The future is made of light. Or kittens. No, the Internet is made of kittens. Maybe the future is made of chili. Mmmm, chili.
Posted: September 14th, 2010 | Author: Reid | Filed under: Design, Technology | Tags: iPad | Comments Off
I just purchased this app for the iPad after watching the video posted to Vimeo.
It’s almost exactly what I want in a portfolio. First, it’s on the iPad so I’ll always have it with me. Second, it has minimal interface and flashiness, letting the work speak for itself.
If I love it, I’ll post a more in depth review. If I end up not using it, I’ll probably forget I have it.
Minimal Folio from Simon Heys on Vimeo.
Posted: September 14th, 2010 | Author: Reid | Filed under: Design, Photography, Technology | Tags: iPad, Photography, Stop-Motion | Comments Off
“…what might a magical version of the future of media look like?”
This is really beautiful. Using the iPad, Dentsu London and BERG design consultancy created long exposure three dimensional light paintings. They didn’t stop at creating just a few stills, they made an entire stop-motion video.
Making Future Magic: iPad light painting from Dentsu London on Vimeo.
They have also put together a digital print-on-demand book with selected images from the video production. I love the future. Now where’s my jetpack?
Dentsu London : Making Future Magic
BERG : Making Future Magic
Posted: September 13th, 2010 | Author: Reid | Filed under: Personal, Photography | Tags: Try smiling | Comments Off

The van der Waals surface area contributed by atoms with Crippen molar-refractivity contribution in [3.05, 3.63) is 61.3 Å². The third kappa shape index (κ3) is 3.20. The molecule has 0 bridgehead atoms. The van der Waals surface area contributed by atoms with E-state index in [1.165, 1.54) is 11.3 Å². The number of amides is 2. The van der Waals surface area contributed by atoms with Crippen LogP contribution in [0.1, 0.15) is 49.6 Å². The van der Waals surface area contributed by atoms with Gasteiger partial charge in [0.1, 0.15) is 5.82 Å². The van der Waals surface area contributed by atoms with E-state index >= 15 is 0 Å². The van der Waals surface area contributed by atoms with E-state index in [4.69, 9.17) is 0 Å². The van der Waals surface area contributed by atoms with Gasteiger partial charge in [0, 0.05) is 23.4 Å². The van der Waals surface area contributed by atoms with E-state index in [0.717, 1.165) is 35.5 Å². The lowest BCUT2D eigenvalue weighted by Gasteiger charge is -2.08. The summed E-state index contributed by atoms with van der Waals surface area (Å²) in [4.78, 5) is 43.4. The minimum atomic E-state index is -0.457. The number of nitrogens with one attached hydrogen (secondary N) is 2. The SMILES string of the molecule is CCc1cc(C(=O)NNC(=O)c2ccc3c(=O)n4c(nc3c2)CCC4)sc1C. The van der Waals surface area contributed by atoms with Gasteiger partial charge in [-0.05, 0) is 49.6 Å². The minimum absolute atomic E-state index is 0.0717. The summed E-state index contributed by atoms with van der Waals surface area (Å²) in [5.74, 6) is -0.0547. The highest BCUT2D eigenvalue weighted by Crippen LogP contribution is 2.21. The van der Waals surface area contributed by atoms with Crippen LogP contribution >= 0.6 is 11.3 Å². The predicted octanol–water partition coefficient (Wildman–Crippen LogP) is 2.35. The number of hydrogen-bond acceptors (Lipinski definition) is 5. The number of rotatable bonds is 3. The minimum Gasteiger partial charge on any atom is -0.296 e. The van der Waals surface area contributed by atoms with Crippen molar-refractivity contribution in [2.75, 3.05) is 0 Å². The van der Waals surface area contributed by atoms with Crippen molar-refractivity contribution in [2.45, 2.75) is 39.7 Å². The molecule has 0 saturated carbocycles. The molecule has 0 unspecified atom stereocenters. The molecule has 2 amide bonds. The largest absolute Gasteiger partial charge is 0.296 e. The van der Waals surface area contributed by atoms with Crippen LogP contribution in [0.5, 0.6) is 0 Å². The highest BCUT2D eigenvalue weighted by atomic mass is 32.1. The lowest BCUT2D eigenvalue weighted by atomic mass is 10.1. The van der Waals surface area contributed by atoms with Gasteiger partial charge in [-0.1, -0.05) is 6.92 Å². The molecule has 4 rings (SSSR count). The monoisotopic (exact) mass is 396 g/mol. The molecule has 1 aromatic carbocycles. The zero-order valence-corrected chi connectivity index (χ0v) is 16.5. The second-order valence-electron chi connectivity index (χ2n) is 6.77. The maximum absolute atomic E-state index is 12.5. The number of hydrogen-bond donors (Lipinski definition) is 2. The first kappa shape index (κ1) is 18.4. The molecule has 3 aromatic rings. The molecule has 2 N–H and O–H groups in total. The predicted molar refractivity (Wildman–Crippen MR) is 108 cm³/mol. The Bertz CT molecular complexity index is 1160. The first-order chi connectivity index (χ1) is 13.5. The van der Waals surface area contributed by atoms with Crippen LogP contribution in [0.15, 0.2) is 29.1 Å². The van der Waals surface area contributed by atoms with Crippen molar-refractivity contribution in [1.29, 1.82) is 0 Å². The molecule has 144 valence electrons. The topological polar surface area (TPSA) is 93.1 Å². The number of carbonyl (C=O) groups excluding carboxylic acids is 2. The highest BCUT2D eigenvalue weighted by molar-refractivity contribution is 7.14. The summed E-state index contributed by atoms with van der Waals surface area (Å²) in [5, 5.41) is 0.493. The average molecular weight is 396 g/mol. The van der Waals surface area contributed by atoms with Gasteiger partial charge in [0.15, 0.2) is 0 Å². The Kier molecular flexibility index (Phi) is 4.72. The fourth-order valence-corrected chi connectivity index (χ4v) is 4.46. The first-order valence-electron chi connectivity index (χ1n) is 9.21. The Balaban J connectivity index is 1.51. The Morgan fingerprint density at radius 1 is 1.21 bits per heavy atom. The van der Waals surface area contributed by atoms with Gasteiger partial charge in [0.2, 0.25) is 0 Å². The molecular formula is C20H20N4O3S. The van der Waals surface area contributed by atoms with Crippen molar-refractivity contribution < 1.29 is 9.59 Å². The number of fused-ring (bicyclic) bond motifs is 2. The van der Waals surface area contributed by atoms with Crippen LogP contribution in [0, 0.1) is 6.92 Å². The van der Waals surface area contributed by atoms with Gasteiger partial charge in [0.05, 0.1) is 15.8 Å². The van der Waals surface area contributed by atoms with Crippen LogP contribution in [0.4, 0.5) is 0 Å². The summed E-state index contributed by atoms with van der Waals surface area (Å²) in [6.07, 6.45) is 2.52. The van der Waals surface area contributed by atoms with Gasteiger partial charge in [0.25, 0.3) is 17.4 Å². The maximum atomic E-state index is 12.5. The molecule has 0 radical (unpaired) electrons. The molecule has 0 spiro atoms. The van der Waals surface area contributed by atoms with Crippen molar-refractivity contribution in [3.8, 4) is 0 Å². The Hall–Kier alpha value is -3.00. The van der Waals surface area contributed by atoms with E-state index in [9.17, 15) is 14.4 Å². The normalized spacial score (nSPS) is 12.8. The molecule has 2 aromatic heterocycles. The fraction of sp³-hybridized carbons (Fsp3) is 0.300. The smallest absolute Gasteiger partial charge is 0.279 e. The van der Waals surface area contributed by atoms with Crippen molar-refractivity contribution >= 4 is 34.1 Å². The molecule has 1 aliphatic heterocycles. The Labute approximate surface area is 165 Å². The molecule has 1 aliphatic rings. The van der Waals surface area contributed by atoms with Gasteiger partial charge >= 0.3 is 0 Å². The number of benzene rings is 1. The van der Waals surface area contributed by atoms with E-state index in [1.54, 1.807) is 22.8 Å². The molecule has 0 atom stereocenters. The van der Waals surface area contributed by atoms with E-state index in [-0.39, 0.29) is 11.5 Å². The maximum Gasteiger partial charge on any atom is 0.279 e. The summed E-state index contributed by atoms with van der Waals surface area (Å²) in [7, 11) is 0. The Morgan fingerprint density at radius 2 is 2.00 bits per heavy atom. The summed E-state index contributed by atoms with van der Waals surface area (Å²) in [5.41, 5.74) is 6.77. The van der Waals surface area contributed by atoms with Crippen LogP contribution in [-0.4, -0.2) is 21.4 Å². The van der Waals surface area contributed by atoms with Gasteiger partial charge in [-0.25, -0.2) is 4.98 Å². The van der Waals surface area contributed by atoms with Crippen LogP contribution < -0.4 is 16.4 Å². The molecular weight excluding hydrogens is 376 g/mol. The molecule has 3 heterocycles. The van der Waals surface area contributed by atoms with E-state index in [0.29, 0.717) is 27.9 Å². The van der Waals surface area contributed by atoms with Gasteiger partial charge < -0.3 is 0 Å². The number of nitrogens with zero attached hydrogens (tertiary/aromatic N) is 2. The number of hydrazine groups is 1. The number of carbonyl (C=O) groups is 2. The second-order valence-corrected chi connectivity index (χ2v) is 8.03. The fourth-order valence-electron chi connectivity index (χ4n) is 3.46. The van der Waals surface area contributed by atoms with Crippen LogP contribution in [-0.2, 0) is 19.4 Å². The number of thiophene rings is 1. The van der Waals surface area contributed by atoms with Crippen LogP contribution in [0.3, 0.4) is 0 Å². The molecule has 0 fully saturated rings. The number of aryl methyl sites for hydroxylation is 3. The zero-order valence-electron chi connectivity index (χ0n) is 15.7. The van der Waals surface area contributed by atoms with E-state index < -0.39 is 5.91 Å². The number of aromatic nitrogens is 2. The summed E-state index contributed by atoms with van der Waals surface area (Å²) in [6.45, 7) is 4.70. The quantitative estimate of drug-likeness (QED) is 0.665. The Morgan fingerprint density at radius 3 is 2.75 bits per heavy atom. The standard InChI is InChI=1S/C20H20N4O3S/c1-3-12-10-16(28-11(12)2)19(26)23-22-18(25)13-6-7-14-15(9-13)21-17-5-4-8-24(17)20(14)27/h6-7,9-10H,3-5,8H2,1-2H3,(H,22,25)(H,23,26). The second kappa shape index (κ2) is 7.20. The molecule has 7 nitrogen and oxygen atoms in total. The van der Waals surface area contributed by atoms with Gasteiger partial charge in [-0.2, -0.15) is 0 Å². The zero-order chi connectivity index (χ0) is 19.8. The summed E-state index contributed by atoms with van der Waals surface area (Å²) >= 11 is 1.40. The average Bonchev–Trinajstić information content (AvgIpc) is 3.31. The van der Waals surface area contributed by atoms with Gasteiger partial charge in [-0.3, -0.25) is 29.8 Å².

Why don’t designers / artists / photographers attempt to look pleasant in self-promotion photographs? It’s seems being happy about your work is the exception, not the rule.
Here’s one. See? That wasn’t so hard.
Posted: September 12th, 2010 | Author: Reid | Filed under: Personal | Tags: death of print | Comments Off
I received my Communication Arts magazine in the mail today. It continues to shrink. The September/October Design Annual 51 barely breaks 200 pages. Ten years ago this would have been a ‘plain ol’ monthly issue.
Flipping through I see that the Design Annual section begins at page 71 and continues to page 204. A whopping 133 pages. There seemingly have been Design Annuals that have had twice the content. The issue begins with Patrick Coyne’s Editor’s Column “Despite a significant drop in entries to this year’s Design Annual, the Jurors found hopeful signs of quality work among the 4,564 submissions.” It seems as if he is implying that quality work has dropped because of a lack of submissions. I believe young designers see a decreasing need to have their work featured in print magazines. The Internet is killing print. Does CA have a plan? Where is the Communication Arts iPad subscription?